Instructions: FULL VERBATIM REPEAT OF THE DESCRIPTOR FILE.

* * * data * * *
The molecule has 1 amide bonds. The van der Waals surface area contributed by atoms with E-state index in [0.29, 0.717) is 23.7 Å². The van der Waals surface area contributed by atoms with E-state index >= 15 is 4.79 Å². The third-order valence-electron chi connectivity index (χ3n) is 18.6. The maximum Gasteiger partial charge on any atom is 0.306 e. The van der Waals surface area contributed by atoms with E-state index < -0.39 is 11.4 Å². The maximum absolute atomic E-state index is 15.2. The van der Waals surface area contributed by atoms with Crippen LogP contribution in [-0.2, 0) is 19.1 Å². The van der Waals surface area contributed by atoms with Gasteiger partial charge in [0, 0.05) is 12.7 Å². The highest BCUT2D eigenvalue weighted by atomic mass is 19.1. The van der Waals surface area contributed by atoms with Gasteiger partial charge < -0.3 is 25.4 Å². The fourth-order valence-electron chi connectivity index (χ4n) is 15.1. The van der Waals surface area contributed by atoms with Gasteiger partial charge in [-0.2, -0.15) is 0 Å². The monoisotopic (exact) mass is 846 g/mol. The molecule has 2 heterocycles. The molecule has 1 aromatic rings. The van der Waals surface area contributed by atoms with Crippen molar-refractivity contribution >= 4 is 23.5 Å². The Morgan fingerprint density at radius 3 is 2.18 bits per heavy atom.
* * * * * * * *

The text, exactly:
The molecule has 1 amide bonds. The van der Waals surface area contributed by atoms with E-state index in [0.29, 0.717) is 23.7 Å². The van der Waals surface area contributed by atoms with E-state index >= 15 is 4.79 Å². The third-order valence-electron chi connectivity index (χ3n) is 18.6. The maximum Gasteiger partial charge on any atom is 0.306 e. The van der Waals surface area contributed by atoms with E-state index < -0.39 is 11.4 Å². The maximum absolute atomic E-state index is 15.2. The van der Waals surface area contributed by atoms with Crippen LogP contribution in [-0.2, 0) is 19.1 Å². The van der Waals surface area contributed by atoms with Gasteiger partial charge in [0, 0.05) is 12.7 Å². The highest BCUT2D eigenvalue weighted by atomic mass is 19.1. The van der Waals surface area contributed by atoms with Gasteiger partial charge < -0.3 is 25.4 Å². The fourth-order valence-electron chi connectivity index (χ4n) is 15.1. The van der Waals surface area contributed by atoms with Gasteiger partial charge in [-0.2, -0.15) is 0 Å². The monoisotopic (exact) mass is 846 g/mol. The molecule has 2 heterocycles. The molecule has 1 aromatic rings. The van der Waals surface area contributed by atoms with Crippen molar-refractivity contribution >= 4 is 23.5 Å². The Morgan fingerprint density at radius 3 is 2.18 bits per heavy atom.